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True Story Blog

Scary Good Tips!

Happy Halloween! To celebrate, here are a few treats for writers—tips from #firstpicturebook authors Qian Shi, Natalia O’Hara, Lauren O’Hara, Nancy Vo, and Mike Petrik. Click on the links to read their complete interviews.

Qian Shi’s THE WEAVER: “First, write down all the things you imagine that could happen in the story. Don’t judge, just write them down. Then once you’ve got enough material, look through them and edit. Use the ones that make sense, put away the ones that don’t work. You can repeat this process a few times, eventually you will get a story that can even surprise you.”

Natalia and Lauren O’Hara’s HORTENSE AND THE SHADOW: “Something we've found useful is the discovery that criticism is a bullseye pointing to a problem that the critic might not have worked out. So if your agent or editor says ‘You need to introduce your antagonist on page 3’, it's possible that's not what you need to do at all, but there's almost definitely something wrong with page 3.”

Nancy Vo’s THE OUTLAW: “Lisa Cinar taught a picture book class where she showed us 10 images and we had 5 minutes to come up with a line that would begin a story. It was a really effective way to use an hour to brainstorm story ideas. You are less inhibited this way, and sometimes get good surprises.”

Mike Petrik’s SAMMY’S SPOOKTACULAR HALLOWEEN: “I am biased since I am an illustrator, but I don't think I would be able to write without sketching ideas along side the writing.  Maybe this is something to try if you are having a creative block?”
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Animator and illustrator Qian ('Chen') Shi grew up in Shijiazhuang, a northern city in China. Her short animation Shoe won two awards and she worked as an artist on Tim Burton’s movie “Frankenweenie.” She’s a little bit afraid of spiders but that didn’t stop her from writing her #firstpicturebook THE WEAVER—a “beautiful and wise” (Kirkus Reviews) story that “integrates facts about the natural world with this unusual arachnid adventure (The Irish Times).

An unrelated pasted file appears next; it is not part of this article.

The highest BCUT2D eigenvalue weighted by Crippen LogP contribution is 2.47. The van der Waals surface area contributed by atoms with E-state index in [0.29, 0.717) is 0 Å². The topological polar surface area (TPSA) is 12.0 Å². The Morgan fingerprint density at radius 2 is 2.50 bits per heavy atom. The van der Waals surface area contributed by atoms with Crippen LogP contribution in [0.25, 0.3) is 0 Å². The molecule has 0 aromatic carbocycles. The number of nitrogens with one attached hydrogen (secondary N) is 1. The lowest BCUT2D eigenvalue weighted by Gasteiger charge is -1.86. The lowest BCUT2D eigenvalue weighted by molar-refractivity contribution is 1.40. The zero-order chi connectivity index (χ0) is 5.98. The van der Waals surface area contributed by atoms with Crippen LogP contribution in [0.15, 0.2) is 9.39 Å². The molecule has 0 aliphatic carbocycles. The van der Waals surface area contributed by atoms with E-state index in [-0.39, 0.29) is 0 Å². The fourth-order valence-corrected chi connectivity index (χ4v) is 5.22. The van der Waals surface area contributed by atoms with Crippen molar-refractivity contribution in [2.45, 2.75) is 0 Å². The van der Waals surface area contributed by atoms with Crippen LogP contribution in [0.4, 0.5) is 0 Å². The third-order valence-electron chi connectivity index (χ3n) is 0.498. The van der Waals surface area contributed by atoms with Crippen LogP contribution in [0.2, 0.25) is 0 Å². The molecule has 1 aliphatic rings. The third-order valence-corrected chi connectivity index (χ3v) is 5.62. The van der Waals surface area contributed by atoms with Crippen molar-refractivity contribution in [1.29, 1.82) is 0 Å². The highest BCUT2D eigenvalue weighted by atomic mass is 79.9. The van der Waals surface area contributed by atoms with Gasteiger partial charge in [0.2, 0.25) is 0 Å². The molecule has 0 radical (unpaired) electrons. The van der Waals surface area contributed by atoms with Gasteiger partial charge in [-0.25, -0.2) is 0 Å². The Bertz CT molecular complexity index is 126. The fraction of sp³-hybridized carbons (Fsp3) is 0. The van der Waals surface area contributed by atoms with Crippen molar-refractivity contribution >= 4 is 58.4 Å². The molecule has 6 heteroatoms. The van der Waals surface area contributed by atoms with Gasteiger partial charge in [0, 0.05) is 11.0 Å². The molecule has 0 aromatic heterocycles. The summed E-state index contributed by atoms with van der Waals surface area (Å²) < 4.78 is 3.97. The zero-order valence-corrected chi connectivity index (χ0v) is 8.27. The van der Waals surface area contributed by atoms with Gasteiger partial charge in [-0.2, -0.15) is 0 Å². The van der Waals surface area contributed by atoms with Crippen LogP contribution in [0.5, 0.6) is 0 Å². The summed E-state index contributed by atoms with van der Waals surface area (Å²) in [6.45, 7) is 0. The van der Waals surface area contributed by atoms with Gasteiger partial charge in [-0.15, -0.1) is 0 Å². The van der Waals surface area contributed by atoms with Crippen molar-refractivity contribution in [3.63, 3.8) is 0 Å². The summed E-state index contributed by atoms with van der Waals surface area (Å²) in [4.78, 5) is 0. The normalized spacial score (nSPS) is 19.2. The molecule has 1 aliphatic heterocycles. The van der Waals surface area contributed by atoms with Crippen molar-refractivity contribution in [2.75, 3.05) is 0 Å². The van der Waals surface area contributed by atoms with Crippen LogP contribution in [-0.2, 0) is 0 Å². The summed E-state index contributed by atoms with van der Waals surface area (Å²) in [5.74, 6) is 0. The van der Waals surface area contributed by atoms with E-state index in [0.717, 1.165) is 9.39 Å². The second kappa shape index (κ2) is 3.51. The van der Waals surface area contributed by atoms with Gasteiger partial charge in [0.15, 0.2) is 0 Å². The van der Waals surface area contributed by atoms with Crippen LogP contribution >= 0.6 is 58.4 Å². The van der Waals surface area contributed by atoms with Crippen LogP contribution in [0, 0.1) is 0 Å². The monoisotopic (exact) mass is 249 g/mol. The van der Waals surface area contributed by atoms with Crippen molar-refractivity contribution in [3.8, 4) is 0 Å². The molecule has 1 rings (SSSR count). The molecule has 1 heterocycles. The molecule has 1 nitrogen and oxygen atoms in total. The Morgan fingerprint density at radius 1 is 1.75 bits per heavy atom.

Q. Was THE WEAVER the first picture book manuscript you ever wrote? If not, what was the first picture book you wrote and what happened to it?
A. The Weaver indeed is my first ever picture book manuscript. But the first manuscript I wrote was for an animated short film Shoe, which was completed some year back. Eventually I’d like to adapt this short film into a picture book.
Q. What inspired THE WEAVER?
A. The short answer is that I saw a piece of leaf stuck in the middle of a spider web, somehow this scene just got my imagination going. The full answer is that THE WEAVER is a story about what I have been through my life — I’m originally from China and have lived in Norway, Denmark, and the U.K. My life was formed and transformed through all the years of moving around. It hasn’t been the easiest experience, partially due to my ever-growing collection of books, things, and even furniture! Finally, I was quite into the idea of minimalism. Although I have to admit that I would probably never be able to be a minimalist myself, I have given a lot of thought about it. So when I saw this leaf on the spider web, the story of THE WEAVER formed in my head.